Kraft Foods Launches Hostile Bid for Cadbury

'The repetition of a proposal which is now of less value and lower than the current Cadbury share price does not make it any more attractive,' said Cadbury.

Cadbury rejected as "derisory" a bid that Kraft Foods launched on Nov. 9. The hostile takeover price is 9.8 billion pounds. The cash and stocks offer matches the terms of Kraft's original bid in September.

However changes to currency and stock market values since then means the new bid is worth 9.8 billion pounds (US$ 16.4 billion), less than the original offer of 10.2 billion pounds.

"The repetition of a proposal which is now of less value and lower than the current Cadbury share price does not make it any more attractive," Cadbury chairman Roger Carr said. "As a result, the Board has emphatically rejected this derisory offer and has strengthened its resolve to ensure the true value of Cadbury is fully understood by all."

Kraft CEO Irene Rosenfeld said in her company's bid statement that the U.S. giant was "convinced of the strategic merits for both companies of combining Kraft Foods and Cadbury." She added: "We believe that our proposal offers the best immediate and long-term value for Cadbury's shareholders and for the company itself compared with any other option currently available, including Cadbury remaining independent."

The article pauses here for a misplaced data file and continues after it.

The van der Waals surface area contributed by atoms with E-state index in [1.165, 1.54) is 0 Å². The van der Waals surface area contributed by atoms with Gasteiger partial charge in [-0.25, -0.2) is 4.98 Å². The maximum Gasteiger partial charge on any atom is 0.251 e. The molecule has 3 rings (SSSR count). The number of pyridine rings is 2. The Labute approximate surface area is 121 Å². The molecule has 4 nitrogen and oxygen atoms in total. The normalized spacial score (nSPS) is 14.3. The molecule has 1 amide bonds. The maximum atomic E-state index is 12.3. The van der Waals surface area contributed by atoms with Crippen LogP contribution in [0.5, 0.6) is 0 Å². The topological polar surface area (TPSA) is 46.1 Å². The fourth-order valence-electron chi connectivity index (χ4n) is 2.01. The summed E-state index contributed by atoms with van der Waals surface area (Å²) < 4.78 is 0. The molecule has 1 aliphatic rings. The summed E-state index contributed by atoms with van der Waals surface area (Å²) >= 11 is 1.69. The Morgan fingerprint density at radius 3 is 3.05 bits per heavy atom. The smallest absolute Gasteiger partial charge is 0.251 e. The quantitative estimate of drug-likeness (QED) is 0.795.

Kraft Foods is the world's second biggest snacks group after Nestle, while Cadbury -- led by American chief executive Todd Stitzer -- is the second largest confectionery company behind Mars. A tie-up between Kraft and Cadbury would merge leading Kraft brands Oreo biscuits and Maxwell House coffee with Cadbury's Dairy Milk chocolate and Trident chewing gum.

Cadbury last month stepped up its defense against a takeover by Kraft by upgrading its full-year sales forecast after a third-quarter rise. In reaction to a 7% gain in third-quarter sales, Cadbury upgraded its 2009 revenue forecast to the middle of its 4%-6% range from the previous lower-end forecast.

A stronger sales outlook makes a takeover of Cadbury less attractive to its shareholders, who are likely to judge that the company is profitable enough without being merged with a bigger company.

Copyright Agence France-Presse, 2009

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